About Fab.nano

Fab.nano is the shared fabrication facility at MIT where users carry out controlled processing of micro- and nanoscale structures. We oversee space and equipment in three locations:

  • In Building 12 (map), the fab comprises nearly 50,000 square feet of Class 100/1,000/10,000 cleanroom, occupying the first and third floors of MIT.nano. There are also packaging and other capabilities in the fifth-floor prototyping space.
  • Building 39 (map) facilities consist primarily of three cleanroom labs—ICL, TRL, and EML—offering varying degrees of flexibility and cleanliness levels. 
  • Building 24 (map) is home to the electron-beam lithography (EBL) facility. 

 

Fab.nano offers numerous tools for use by any researcher trained to use our facilities. Some individuals may come to build an entire device, while others may need to use the fab for only one portion of their project. Researchers from many different departments can work side by side, sharing the equipment and learning from each other’s processes.

User orientation materials and references

New users must complete orientation and safety preparedness training before being granted access to MIT.nano's cleanrooms. All training videos, presentations, and documents are being compiled in one central location, on the new user orientation materials page. These are good references for both new and returning users, as some processes have changed.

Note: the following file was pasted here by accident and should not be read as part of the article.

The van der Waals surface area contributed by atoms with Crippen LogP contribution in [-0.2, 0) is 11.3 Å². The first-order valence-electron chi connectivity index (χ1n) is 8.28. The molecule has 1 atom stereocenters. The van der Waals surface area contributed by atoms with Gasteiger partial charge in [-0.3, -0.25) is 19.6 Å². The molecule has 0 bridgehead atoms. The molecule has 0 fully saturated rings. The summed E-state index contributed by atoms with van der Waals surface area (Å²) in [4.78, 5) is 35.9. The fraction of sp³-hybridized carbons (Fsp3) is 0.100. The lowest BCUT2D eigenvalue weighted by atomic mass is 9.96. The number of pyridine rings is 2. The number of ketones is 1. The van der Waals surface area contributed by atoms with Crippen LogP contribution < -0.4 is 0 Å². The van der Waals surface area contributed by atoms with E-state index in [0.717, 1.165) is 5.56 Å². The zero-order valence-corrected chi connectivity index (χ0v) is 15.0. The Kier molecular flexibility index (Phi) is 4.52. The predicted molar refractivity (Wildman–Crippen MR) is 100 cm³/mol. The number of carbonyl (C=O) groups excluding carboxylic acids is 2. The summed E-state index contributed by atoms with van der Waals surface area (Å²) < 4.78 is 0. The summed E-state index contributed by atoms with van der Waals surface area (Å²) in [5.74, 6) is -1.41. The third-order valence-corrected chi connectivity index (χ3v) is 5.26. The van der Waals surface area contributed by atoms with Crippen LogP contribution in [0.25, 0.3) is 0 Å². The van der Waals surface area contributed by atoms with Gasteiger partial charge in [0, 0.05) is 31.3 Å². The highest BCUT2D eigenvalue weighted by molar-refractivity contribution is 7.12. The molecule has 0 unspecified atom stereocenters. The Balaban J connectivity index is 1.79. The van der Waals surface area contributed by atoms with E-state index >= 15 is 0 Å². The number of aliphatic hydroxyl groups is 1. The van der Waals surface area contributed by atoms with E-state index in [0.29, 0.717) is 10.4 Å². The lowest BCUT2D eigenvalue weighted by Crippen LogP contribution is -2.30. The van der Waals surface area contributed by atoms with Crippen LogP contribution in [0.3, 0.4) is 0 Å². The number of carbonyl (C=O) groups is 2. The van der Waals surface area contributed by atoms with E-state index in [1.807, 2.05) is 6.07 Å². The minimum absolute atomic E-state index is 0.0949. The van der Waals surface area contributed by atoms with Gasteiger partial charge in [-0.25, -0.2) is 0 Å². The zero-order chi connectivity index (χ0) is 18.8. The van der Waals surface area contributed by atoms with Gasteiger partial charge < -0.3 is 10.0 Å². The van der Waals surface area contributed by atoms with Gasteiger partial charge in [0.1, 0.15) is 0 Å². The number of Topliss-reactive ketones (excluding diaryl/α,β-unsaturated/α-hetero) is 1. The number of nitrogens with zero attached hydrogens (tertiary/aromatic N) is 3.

Fab.nano equipment and process design

Your guide for navigating the equipment and spaces is the Fab.nano user interface. This web-based platform:

  •  Details the full set of toolsets across different process categories (e.g, deposition, etching, lithography);
  • Specifies a tool's equipment, technical staff, base cost, and other information
  • Allows you to build a process, and hosts a process database

Visit the Fab.nano user interface

Steps to using the cleanroom and fabrication tools

First, follow these steps to become a user.

Once you are a trained user of the facility and have reviewed the user policies, you can build a process for what you would like to accomplish. During this time, MIT.nano tool specialists will guide you in choosing the best tools for your specific project. Once your process has been approved by the Processing Technology Committee (PTC), you will be trained on the necessary equipment and can begin working in the cleanroom.

Charges

  • Monthly lab Identicard fee (needed to access bldg 39): $10
  • Process charges: See machine charge chart
  • Computer account: ~$30
  • Wafer purchase: market price

Using outside resources

If you will be bringing outside resources into MIT.nano's facilities (photomasks, ion implants, and/or specialty wafers), please learn more about the processes and recommended vendors here.